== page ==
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Lynda Balslev: Cool off with fiery food

Lynda Balslev
Columnist

It may sound counterintuitive, but when the weather is hot, the spices should be hotter. Think about it: Many cultures that infuse their cuisine with chiles and spice are warm-weather countries. Sure, many of these five-alarm ingredients are native to their environment, but the simple fact is that spicy food is cooling. It makes you sweat, which is your body’s sensible method of adjusting its thermostat.

This recipe is my attempt to confront a sweltering day with a plate of fiery food. Chicken thighs are great for roasting and grilling. The dark meat is rich, moist and flavorful, and it can easily handle a wallop of heat and spice. Plus, the juicy meat won’t dry out while you cook the thighs to crispy perfection.

The heat in this recipe is largely due to the fresh red jalapeno peppers, where it lies in the peppers’ seeds and membranes. I’ll leave it up to you as to how much of the hot parts you remove, but I encourage you to keep at least some of it. Jalapenos can vary in spice from pepper to pepper, so be brave and take a tiny bite of each pepper to know what you’re working with and adjust accordingly. And remember when handling the seeds and membranes of spicy peppers to use a paring knife or gloved hands to protect your fingers from the heat.

The good news is that these spicy thighs are easy to make. All you need to do is blitz the marinade ingredients in a food processor, which is my favorite way to make a multi-ingredient marinade with no fussy chopping or prepping required. Then, thoroughly coat the chicken, including under the skin if possible (remember those gloves!) and let the chicken marinate for up to 24 hours. When ready to cook, simply fire up the chicken on the grill or roast in the oven. Easy, right? It should be. After all, it’s bleeping hot outside, and you don’t want to exert yourself.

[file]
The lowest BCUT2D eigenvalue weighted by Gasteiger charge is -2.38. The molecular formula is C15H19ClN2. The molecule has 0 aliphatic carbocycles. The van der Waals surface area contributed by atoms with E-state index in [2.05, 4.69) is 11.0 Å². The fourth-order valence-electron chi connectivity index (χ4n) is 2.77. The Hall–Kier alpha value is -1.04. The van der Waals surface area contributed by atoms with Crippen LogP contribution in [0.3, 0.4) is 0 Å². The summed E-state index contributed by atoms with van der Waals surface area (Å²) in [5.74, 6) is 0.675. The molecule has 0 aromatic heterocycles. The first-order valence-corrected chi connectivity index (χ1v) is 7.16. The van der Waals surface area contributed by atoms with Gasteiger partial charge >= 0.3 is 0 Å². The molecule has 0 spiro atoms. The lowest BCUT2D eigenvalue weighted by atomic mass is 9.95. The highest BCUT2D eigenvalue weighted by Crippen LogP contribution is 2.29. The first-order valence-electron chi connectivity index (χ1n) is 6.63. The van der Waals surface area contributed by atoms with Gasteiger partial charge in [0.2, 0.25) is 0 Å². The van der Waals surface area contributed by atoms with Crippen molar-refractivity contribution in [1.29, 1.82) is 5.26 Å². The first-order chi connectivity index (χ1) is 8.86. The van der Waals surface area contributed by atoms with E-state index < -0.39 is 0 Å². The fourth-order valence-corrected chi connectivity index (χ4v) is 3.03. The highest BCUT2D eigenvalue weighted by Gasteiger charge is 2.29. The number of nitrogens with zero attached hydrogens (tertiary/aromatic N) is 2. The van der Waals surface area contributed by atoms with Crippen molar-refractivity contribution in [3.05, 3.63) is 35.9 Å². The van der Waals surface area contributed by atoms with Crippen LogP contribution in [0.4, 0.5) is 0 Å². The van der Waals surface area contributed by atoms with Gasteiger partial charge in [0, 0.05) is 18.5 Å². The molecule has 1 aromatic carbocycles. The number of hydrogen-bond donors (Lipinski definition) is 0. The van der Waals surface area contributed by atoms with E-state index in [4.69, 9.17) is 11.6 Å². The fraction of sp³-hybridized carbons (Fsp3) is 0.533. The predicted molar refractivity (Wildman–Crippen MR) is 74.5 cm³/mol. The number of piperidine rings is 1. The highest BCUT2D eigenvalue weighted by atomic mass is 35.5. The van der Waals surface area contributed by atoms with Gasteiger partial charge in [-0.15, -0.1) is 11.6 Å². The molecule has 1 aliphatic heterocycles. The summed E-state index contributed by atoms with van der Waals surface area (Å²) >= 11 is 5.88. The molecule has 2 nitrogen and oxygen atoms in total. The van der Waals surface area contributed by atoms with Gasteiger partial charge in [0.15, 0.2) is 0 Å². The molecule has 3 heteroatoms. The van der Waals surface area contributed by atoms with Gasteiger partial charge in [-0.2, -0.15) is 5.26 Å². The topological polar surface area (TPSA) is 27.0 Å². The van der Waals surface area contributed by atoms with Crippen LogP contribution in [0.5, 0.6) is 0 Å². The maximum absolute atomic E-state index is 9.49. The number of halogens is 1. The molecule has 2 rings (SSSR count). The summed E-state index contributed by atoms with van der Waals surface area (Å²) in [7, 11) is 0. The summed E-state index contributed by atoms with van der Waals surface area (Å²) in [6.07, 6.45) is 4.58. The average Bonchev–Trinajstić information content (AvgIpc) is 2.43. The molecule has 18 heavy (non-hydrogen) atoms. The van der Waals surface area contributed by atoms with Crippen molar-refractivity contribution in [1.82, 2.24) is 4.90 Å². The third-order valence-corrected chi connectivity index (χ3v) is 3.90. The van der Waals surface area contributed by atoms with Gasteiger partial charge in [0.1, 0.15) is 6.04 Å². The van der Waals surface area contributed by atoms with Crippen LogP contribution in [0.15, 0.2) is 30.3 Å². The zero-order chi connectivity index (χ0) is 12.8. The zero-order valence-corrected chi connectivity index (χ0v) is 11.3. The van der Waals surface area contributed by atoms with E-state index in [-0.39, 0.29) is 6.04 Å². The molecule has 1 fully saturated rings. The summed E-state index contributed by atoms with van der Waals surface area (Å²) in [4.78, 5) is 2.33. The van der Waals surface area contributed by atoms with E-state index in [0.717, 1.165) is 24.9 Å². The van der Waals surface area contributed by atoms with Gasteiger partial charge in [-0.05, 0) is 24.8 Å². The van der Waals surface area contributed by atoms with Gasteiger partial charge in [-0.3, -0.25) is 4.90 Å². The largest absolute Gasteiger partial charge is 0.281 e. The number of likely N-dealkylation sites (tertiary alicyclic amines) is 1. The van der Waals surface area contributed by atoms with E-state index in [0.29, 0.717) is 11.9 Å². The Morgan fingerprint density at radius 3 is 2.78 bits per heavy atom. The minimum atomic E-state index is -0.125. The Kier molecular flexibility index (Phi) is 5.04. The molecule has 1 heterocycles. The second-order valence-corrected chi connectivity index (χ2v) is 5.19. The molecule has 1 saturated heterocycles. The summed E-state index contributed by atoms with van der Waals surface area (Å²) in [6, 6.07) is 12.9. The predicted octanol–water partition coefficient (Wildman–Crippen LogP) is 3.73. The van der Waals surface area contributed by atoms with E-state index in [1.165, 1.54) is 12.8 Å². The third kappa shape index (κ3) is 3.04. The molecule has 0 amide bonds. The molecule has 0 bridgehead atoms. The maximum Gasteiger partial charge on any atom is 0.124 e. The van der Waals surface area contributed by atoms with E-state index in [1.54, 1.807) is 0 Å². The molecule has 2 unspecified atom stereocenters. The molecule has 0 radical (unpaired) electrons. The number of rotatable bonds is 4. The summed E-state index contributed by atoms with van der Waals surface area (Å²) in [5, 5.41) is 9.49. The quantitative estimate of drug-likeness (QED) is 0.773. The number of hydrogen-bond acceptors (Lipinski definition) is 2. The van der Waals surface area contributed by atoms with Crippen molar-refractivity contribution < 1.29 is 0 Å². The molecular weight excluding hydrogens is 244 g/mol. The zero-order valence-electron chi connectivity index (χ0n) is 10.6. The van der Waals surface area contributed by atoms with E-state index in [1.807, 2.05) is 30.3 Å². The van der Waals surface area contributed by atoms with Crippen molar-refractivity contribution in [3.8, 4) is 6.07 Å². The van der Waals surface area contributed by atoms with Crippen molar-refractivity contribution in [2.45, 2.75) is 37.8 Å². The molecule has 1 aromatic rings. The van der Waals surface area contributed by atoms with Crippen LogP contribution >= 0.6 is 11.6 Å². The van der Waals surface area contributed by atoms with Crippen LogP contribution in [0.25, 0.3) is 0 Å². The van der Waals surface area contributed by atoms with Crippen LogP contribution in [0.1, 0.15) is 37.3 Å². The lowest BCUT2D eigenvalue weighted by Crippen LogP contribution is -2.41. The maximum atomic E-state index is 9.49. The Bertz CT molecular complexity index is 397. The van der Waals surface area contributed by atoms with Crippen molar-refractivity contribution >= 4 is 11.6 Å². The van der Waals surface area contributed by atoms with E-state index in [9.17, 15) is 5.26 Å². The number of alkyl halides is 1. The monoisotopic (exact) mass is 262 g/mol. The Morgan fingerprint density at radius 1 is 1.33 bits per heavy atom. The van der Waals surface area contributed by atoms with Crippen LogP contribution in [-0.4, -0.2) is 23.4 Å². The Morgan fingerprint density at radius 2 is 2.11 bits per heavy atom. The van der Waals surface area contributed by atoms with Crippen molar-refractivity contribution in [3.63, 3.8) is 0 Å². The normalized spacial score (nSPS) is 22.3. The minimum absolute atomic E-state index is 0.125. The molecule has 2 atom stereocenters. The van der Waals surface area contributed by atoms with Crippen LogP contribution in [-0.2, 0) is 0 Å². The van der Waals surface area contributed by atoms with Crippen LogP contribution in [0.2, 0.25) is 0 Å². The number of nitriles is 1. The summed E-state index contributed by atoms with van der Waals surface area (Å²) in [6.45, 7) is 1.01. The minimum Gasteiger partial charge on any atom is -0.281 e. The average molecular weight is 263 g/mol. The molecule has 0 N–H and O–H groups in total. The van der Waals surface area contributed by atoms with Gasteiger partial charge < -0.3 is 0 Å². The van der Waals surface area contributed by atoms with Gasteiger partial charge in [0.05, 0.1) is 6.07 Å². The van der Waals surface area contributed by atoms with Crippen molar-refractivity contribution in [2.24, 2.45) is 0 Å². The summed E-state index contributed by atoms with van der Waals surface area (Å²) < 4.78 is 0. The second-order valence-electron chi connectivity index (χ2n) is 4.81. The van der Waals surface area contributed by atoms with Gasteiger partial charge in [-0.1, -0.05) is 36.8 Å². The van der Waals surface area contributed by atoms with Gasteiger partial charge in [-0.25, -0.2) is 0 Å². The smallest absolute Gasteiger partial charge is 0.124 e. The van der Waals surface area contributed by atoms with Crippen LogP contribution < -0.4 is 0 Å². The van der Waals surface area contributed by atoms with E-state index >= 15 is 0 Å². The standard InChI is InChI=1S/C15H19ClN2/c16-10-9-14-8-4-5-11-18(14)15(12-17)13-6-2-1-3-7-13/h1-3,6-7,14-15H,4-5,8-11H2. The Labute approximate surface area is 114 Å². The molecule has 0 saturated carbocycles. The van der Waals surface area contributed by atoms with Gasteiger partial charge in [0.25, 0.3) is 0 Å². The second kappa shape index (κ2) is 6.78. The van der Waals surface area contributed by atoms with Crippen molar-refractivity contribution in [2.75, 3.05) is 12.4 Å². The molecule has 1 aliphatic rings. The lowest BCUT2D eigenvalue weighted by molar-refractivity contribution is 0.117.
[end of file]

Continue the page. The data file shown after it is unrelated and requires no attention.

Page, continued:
Many cultures that infuse their cuisine with chiles and spice are warm-weather countries.

Chili-Chili Chicken Thighs

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Active Time: 10 minutes

Total Time: 45 minutes, plus marinating time

Yield: Serves 4

Marinade:

2 red jalapeno peppers

1 large roasted red pepper, drained if jarred, peeled and seeded if fresh, coarsely chopped

4 garlic cloves

1/4 cup olive oil

2 teaspoons light brown sugar

1 teaspoon chopped fresh thyme leaves

1 teaspoon sweet paprika

1 teaspoon red chili flakes

1 teaspoon salt

1 teaspoon freshly ground black pepper

1/2 teaspoon smoked paprika

Juice and zest of 1/2 lemon

8 bone-in chicken thighs with skin

Fresh thyme for garnish

Halve the jalapeno peppers. If desired, remove some of the seeds and the membranes with a paring knife or gloved hands (or be brave and skip this step!). Coarsely chop the jalapenos and add to the bowl of a food processor. Add all of the remaining marinade ingredients and process to blend.

Place the chicken thighs in a large bowl or a large resealable plastic bag. Pour the marinade over and turn to thoroughly coat the chicken. Cover the bowl or seal the bag and refrigerate for at least 4 hours or preferably overnight. Remove from the refrigerator 30 minutes before roasting.

Heat the oven to 350 degrees or prepare a grill for indirect cooking over medium heat. Remove the chicken from the marinade, shaking off any excess.

If oven-roasting, arrange on a grill pan. Transfer to the middle rack of the oven and roast until the skin is golden and beginning to crisp and an instant-read thermometer registers 165 degrees when inserted in the thickest part closest to the bone, about 30 minutes. Turn on the oven broiler for the last 1 to 2 minutes of cooking to further darken the skin.

If using a grill, arrange the chicken, skin side up, over indirect heat. Grill until the skin is golden and beginning to crisp and an instant-read thermometer registers 165 degrees when inserted in the thickest part closest to the bone, about 30 minutes, turning occasionally.

Transfer the chicken to a platter and season with additional salt and pepper and garnish with fresh thyme.

Lynda Balslev is a cookbook author, food and travel writer, and recipe developer based in the San Francisco Bay Area.


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